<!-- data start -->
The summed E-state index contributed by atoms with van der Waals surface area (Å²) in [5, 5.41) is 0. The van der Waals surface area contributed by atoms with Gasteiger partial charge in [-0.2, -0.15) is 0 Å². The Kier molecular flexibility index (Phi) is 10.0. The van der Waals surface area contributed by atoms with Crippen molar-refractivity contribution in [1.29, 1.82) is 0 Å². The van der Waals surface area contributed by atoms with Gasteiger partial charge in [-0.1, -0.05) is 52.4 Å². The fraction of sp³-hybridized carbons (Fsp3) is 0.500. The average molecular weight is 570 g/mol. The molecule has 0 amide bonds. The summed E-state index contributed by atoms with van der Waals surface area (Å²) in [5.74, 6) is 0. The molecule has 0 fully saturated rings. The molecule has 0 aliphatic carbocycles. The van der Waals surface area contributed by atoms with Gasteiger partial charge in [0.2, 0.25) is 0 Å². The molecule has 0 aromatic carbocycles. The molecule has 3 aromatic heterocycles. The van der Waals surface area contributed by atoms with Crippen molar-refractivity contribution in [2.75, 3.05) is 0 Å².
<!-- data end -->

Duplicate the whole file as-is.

The summed E-state index contributed by atoms with van der Waals surface area (Å²) in [5, 5.41) is 0. The van der Waals surface area contributed by atoms with Gasteiger partial charge in [-0.2, -0.15) is 0 Å². The Kier molecular flexibility index (Phi) is 10.0. The van der Waals surface area contributed by atoms with Crippen molar-refractivity contribution in [1.29, 1.82) is 0 Å². The van der Waals surface area contributed by atoms with Gasteiger partial charge in [-0.1, -0.05) is 52.4 Å². The fraction of sp³-hybridized carbons (Fsp3) is 0.500. The average molecular weight is 570 g/mol. The molecule has 0 amide bonds. The summed E-state index contributed by atoms with van der Waals surface area (Å²) in [5.74, 6) is 0. The molecule has 0 fully saturated rings. The molecule has 0 aliphatic carbocycles. The van der Waals surface area contributed by atoms with Gasteiger partial charge in [0.2, 0.25) is 0 Å². The molecule has 0 aromatic carbocycles. The molecule has 3 aromatic heterocycles. The van der Waals surface area contributed by atoms with Crippen molar-refractivity contribution in [2.75, 3.05) is 0 Å².